A Plane Full of U.S. Commandos Had to Land on a Road in Uganda
Incident highlights contractors’ role in Africa
On July 18, a small plane full of U.S. commandos made an emergency landing on a road in Uganda. This incident shines a light on the important role contractors continue to play in U.S. operations in Africa—and the competitive nature of the business.
The aircraft developed an undefined technical difficulty during its flight and attempted to return to Entebbe airport in Uganda. The pilots successfully put the twin-engined transport down on a stretch of road in the town of Kiwawu after running out of fuel.
No one on the plane or on the ground was injured.
The small CASA-212 cargo aircraft was en route from Uganda’s Entebbe airport to South Sudan. Nine Americans were on board, along with a crew of two.
We don’t know for sure what units the individuals were from or what their exact mission might have been. But other reports have already identified the troops as American commandos and the local news footage showed on soldier who appeared to be wearing a green beret.
NTV Uganda television channel interviewed, at the scene, a U.S. Marine Corps colonel with parachute wings and no visible unit insignia. The individuals were working with Uganda’s People’s Defense Force, Colonel Duke explained to NTV’s reporter.
These troops could have been helping hunt down member’s of the notorious Lord’s Resistance Army rebel group and its leader Joseph Kony. The UPDF provides the bulk of the African forces for this mission, which spans across Central African Republic, the Democratic Republic of Congo and South Sudan.
The CASA-212 in question also supports the conclusion that the individuals were assigned to Special Operations Command Africa. Private contractor EP Aviation LLC owns the plane.
EP Aviation in turn acts as a subsidiary of the AAR Corporation. In November 2013, AAR won a contract to fly SOCAFRICA operators around central Africa.
The Pentagon works with almost all of the countries on the continent to fight terrorism, train professional militaries, deal with regional crises and more. Special operations unit have historically been the go-to force for these missions, though regular troops are increasingly involved.
Contract air force
But Washington has only one formal base on the continent and does its best to maintain a low profile during operations. After centuries of colonial domination, African governments are generally keen to assert their independence and downplay the presence of foreign troops.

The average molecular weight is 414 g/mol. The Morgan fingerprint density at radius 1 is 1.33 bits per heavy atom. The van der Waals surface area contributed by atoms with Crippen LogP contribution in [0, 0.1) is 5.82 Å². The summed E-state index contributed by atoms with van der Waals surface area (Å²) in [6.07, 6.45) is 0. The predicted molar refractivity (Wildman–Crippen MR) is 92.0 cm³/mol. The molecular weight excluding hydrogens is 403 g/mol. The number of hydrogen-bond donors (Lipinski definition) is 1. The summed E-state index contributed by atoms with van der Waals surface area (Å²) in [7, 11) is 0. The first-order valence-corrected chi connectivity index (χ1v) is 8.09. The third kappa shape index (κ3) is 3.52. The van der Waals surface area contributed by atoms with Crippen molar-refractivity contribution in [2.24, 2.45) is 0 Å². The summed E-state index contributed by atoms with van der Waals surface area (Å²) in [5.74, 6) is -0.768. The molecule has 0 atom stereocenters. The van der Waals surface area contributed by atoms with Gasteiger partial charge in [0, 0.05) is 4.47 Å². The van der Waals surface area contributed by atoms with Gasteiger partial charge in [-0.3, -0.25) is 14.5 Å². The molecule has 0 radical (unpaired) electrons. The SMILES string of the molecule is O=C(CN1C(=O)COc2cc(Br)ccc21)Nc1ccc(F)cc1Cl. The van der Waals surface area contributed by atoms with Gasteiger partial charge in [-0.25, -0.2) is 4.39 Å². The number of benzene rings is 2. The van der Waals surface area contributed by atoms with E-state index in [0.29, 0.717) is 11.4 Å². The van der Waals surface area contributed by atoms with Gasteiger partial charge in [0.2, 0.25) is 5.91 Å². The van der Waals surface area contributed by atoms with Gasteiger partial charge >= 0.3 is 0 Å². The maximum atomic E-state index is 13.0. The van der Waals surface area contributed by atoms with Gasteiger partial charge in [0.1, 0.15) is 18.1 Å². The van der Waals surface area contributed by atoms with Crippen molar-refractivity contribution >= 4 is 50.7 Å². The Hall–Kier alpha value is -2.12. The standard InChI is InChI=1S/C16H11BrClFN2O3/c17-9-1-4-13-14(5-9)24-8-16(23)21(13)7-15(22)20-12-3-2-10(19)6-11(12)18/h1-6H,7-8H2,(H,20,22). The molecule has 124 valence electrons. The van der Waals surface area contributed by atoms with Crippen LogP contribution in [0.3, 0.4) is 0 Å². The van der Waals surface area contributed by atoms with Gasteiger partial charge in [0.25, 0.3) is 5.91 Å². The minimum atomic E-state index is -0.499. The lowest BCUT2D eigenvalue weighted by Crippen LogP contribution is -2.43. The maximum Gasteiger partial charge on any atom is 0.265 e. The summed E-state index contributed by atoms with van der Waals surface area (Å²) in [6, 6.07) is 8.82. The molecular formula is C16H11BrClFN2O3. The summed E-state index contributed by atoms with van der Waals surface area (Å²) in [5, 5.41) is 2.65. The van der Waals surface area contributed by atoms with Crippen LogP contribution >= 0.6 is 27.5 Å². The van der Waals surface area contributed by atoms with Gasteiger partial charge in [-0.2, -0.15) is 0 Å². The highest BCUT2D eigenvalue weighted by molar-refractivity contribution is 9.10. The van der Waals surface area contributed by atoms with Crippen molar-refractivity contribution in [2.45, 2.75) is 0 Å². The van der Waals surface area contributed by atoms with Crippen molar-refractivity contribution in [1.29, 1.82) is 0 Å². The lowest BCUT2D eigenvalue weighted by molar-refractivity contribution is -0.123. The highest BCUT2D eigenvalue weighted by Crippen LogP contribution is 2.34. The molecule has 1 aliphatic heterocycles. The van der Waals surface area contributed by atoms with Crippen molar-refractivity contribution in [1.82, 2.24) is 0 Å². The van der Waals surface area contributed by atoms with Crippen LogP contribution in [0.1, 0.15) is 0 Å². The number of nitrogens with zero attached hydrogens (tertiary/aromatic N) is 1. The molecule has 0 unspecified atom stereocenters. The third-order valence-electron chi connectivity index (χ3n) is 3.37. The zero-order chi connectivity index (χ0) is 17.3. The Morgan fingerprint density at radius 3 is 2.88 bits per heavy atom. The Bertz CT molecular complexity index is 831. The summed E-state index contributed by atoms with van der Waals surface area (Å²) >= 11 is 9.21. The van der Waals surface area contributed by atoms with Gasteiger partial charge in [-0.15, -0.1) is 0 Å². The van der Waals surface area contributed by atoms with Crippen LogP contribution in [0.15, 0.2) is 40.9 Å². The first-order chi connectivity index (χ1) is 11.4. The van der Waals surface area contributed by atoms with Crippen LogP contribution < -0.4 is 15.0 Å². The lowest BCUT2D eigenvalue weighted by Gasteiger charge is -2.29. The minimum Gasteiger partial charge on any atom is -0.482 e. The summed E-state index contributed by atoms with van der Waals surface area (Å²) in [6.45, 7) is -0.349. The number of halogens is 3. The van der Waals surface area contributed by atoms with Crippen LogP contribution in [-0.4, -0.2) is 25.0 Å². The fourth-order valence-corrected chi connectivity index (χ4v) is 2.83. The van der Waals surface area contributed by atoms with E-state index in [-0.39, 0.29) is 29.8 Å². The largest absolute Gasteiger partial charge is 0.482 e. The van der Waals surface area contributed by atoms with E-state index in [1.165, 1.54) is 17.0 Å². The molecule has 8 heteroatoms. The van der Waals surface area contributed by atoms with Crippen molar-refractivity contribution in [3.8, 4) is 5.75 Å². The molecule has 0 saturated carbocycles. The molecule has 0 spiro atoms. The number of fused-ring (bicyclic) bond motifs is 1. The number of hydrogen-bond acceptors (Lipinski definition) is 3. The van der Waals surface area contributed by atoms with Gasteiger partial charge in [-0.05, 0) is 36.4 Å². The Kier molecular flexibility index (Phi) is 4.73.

As a result, Africa Command relies heavily on contractor-flown planes and helicopters to haul troops and cargo to what it prefers to call “operating sites” and “forward operating locations.” Small, innocuous, civilian-type aircraft are far less imposing that large, gray Air Force transports.
In fact, the Pentagon requires the planes to be as inconspicuous as possible. One 2012 airlift contract specifically said that contractors would have to get formal approval to fly aircraft in any other color than white.
The contracts to supply this commercial air force also have become very lucrative. AAR’s contract to fly two planes around the region is worth more than $22 million.
So it should come as not surprise that Evergreen Helicopters—the contractor that won the previous iteration of the contract—quickly disputed the Pentagon’s decision. Evergreen’s fleet also includes the CASA-212.
AAR, and its subsidiary EP Aviation, quite visibly have won out. But the planes needed to keep flying while the government sorted out the objections.
In the end, the Pentagon paid Evergreen to fly the missions for an extra five months. There was “no other option” to “avoid a lapse in service,” according to contract documents.
Evergreen also has two helicopters in the region helping out U.S. forces. One of the company’s Sikorsky S-61s—similar to the helicopter in Afghanistan shown above—hauled mechanics and fuel to the scene of the accident last week.
In May, the the next iteration of this contract was also awarded to AAR. Evergreen—now doing business as Erickson Transport, Inc.—is protesting this decision as well.
Last month, the U.S. Transportation Command—which runs both of these contracts—announced that it would again temporarily hire Erickson to avoid a break in the service. The new emergency contract will run for four months, with the possibility of a two-month extension after that.
AAR Corp may well win this new budget battle, too. Whatever happens, we can expect contractors to keep on supporting American missions Africa for the foreseeable future.